In the Autumn issue

Let me start with IRSG business. Udo has written his last post as Chair as a new Chair will take over after the AGM on 23 November.   There have been no candidates to take on the Editorship of Informer so next year we are planning to publish just two issues (in April and November) in what we hope will be an interim situation just for the coming year.

The AGM will take place at the end of the Search Solutions Conference, and you will find the programmes for both the Conference and for the Tutorials on 22 November. Details are also on the IRSG web site.

The two feature articles in this issue report on some aspects of the research underway in the DoSSIER project and give an insight into enterprise search developments from a vendor perspective.

I suspect that few readers will be familiar with the work of Carlos Cuadra, who died in August. I knew him quite well and have written a short obituary and listed some of his major achievements in the development of commercial information retrieval services.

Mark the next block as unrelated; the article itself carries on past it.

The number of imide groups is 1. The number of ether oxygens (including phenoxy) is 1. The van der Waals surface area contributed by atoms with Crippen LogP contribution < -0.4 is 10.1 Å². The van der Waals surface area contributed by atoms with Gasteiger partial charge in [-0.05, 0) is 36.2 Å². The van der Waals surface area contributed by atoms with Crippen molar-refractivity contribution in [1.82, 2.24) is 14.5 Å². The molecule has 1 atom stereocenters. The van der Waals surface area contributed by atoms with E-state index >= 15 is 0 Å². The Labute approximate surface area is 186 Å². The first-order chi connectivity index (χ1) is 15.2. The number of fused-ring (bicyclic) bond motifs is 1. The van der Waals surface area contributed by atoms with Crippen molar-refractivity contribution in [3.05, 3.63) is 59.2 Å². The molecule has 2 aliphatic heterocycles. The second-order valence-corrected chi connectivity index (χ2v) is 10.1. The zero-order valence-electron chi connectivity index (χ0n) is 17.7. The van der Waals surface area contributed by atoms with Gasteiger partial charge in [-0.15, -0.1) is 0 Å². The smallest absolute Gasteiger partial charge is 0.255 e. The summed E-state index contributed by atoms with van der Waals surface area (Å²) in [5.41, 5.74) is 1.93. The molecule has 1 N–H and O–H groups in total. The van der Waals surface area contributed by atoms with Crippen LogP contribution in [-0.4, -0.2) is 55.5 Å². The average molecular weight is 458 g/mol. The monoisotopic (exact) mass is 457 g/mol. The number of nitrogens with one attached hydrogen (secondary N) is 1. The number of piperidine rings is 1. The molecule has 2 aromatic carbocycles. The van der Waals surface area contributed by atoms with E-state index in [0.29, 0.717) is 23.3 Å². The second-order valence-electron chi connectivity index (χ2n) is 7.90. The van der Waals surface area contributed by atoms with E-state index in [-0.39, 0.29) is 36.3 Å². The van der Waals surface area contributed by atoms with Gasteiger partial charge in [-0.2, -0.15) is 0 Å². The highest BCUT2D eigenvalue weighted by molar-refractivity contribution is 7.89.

Moving on to books, you will find a review of a book published in 2006 that still remains one of the best introductions to the technology and business impact of enterprise search. I thought it had vanished but came across it recently as an open access download. Also on open access is my attempt to write a history of enterprise search from 1938 (that is not a misprint!) to 2022. There are of course many books on various aspects of search from both a practitioner and research perspective and I have listed out what I hope is a representative selection of books published since 2010.

Andy Macfarlane provides his usual list of IR-related conferences around the world, many of which you can probably observe from the comfort of your home office.

And finally some thoughts from me about what I regard as a rather substantial gap in IR research, probably because (at least in my opinion) search is a poorly understood wicked problem.

Martin White

About Martin White
Martin White

Martin is an information scientist and the author of Making Search Work and Enterprise Search. He has been involved with optimising search applications since the mid-1970s and has worked on search projects in both Europe and North America. Since 2002 he has been a Visiting Professor at the Information School, University of Sheffield and is currently working on developing new approaches to search evaluation.

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